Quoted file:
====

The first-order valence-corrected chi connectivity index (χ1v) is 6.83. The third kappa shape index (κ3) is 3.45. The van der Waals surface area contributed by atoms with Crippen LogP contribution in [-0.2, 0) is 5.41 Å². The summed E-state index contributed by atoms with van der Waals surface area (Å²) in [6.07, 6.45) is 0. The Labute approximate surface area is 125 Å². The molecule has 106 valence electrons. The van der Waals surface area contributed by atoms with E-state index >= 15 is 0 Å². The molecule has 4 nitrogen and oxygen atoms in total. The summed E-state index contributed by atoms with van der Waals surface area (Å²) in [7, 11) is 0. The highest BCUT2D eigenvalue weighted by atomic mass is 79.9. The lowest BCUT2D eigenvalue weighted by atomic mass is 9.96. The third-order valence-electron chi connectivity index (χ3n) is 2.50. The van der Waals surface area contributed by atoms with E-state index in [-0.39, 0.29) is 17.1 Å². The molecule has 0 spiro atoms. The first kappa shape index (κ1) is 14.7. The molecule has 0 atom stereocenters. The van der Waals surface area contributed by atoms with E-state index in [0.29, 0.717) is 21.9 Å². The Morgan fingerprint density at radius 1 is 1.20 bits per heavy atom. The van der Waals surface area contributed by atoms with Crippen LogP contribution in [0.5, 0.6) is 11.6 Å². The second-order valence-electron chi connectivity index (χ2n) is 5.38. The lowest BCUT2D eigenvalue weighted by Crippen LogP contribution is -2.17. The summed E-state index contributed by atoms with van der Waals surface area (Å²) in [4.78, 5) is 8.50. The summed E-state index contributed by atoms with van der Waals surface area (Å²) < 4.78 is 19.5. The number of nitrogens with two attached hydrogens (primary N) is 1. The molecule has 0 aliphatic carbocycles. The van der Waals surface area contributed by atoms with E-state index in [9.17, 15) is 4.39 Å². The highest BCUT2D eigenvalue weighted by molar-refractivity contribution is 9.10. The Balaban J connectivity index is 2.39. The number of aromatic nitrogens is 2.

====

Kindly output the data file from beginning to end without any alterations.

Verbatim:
The first-order valence-corrected chi connectivity index (χ1v) is 6.83. The third kappa shape index (κ3) is 3.45. The van der Waals surface area contributed by atoms with Crippen LogP contribution in [-0.2, 0) is 5.41 Å². The summed E-state index contributed by atoms with van der Waals surface area (Å²) in [6.07, 6.45) is 0. The Labute approximate surface area is 125 Å². The molecule has 106 valence electrons. The van der Waals surface area contributed by atoms with E-state index >= 15 is 0 Å². The molecule has 4 nitrogen and oxygen atoms in total. The summed E-state index contributed by atoms with van der Waals surface area (Å²) in [7, 11) is 0. The highest BCUT2D eigenvalue weighted by atomic mass is 79.9. The lowest BCUT2D eigenvalue weighted by atomic mass is 9.96. The third-order valence-electron chi connectivity index (χ3n) is 2.50. The van der Waals surface area contributed by atoms with E-state index in [-0.39, 0.29) is 17.1 Å². The molecule has 0 spiro atoms. The first kappa shape index (κ1) is 14.7. The molecule has 0 atom stereocenters. The van der Waals surface area contributed by atoms with E-state index in [0.29, 0.717) is 21.9 Å². The Morgan fingerprint density at radius 1 is 1.20 bits per heavy atom. The van der Waals surface area contributed by atoms with Crippen LogP contribution in [0.5, 0.6) is 11.6 Å². The second-order valence-electron chi connectivity index (χ2n) is 5.38. The lowest BCUT2D eigenvalue weighted by Crippen LogP contribution is -2.17. The summed E-state index contributed by atoms with van der Waals surface area (Å²) in [4.78, 5) is 8.50. The summed E-state index contributed by atoms with van der Waals surface area (Å²) < 4.78 is 19.5. The number of nitrogens with two attached hydrogens (primary N) is 1. The molecule has 0 aliphatic carbocycles. The van der Waals surface area contributed by atoms with E-state index in [9.17, 15) is 4.39 Å². The highest BCUT2D eigenvalue weighted by molar-refractivity contribution is 9.10. The Balaban J connectivity index is 2.39. The number of aromatic nitrogens is 2.